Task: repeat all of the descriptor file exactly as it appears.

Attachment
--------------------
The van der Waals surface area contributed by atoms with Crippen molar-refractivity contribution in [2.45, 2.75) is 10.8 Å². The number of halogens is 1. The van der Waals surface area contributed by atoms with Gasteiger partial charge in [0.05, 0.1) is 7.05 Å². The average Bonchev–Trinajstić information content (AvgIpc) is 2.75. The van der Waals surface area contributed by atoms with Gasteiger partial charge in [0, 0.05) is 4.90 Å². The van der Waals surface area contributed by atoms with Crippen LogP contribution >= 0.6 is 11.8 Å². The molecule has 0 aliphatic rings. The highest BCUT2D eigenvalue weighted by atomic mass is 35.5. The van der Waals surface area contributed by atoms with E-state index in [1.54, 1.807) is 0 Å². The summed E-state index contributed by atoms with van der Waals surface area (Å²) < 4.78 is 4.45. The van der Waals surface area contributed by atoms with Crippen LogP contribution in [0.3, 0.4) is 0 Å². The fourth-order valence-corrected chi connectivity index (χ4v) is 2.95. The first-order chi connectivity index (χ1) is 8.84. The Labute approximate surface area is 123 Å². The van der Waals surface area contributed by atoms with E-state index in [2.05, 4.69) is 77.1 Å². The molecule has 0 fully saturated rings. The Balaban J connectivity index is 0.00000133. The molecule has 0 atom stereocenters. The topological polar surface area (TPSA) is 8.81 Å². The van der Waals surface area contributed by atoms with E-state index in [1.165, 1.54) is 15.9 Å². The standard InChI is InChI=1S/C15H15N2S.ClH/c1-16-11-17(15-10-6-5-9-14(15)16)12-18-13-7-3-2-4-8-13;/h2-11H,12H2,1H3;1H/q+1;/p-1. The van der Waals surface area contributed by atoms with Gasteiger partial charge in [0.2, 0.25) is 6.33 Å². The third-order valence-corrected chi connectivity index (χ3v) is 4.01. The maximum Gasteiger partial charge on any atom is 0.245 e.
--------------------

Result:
The van der Waals surface area contributed by atoms with Crippen molar-refractivity contribution in [2.45, 2.75) is 10.8 Å². The number of halogens is 1. The van der Waals surface area contributed by atoms with Gasteiger partial charge in [0.05, 0.1) is 7.05 Å². The average Bonchev–Trinajstić information content (AvgIpc) is 2.75. The van der Waals surface area contributed by atoms with Gasteiger partial charge in [0, 0.05) is 4.90 Å². The van der Waals surface area contributed by atoms with Crippen LogP contribution >= 0.6 is 11.8 Å². The molecule has 0 aliphatic rings. The highest BCUT2D eigenvalue weighted by atomic mass is 35.5. The van der Waals surface area contributed by atoms with E-state index in [1.54, 1.807) is 0 Å². The summed E-state index contributed by atoms with van der Waals surface area (Å²) < 4.78 is 4.45. The van der Waals surface area contributed by atoms with Crippen LogP contribution in [0.3, 0.4) is 0 Å². The fourth-order valence-corrected chi connectivity index (χ4v) is 2.95. The first-order chi connectivity index (χ1) is 8.84. The Labute approximate surface area is 123 Å². The van der Waals surface area contributed by atoms with E-state index in [2.05, 4.69) is 77.1 Å². The molecule has 0 fully saturated rings. The Balaban J connectivity index is 0.00000133. The molecule has 0 atom stereocenters. The topological polar surface area (TPSA) is 8.81 Å². The van der Waals surface area contributed by atoms with E-state index in [1.165, 1.54) is 15.9 Å². The standard InChI is InChI=1S/C15H15N2S.ClH/c1-16-11-17(15-10-6-5-9-14(15)16)12-18-13-7-3-2-4-8-13;/h2-11H,12H2,1H3;1H/q+1;/p-1. The van der Waals surface area contributed by atoms with Gasteiger partial charge in [0.2, 0.25) is 6.33 Å². The third-order valence-corrected chi connectivity index (χ3v) is 4.01. The maximum Gasteiger partial charge on any atom is 0.245 e.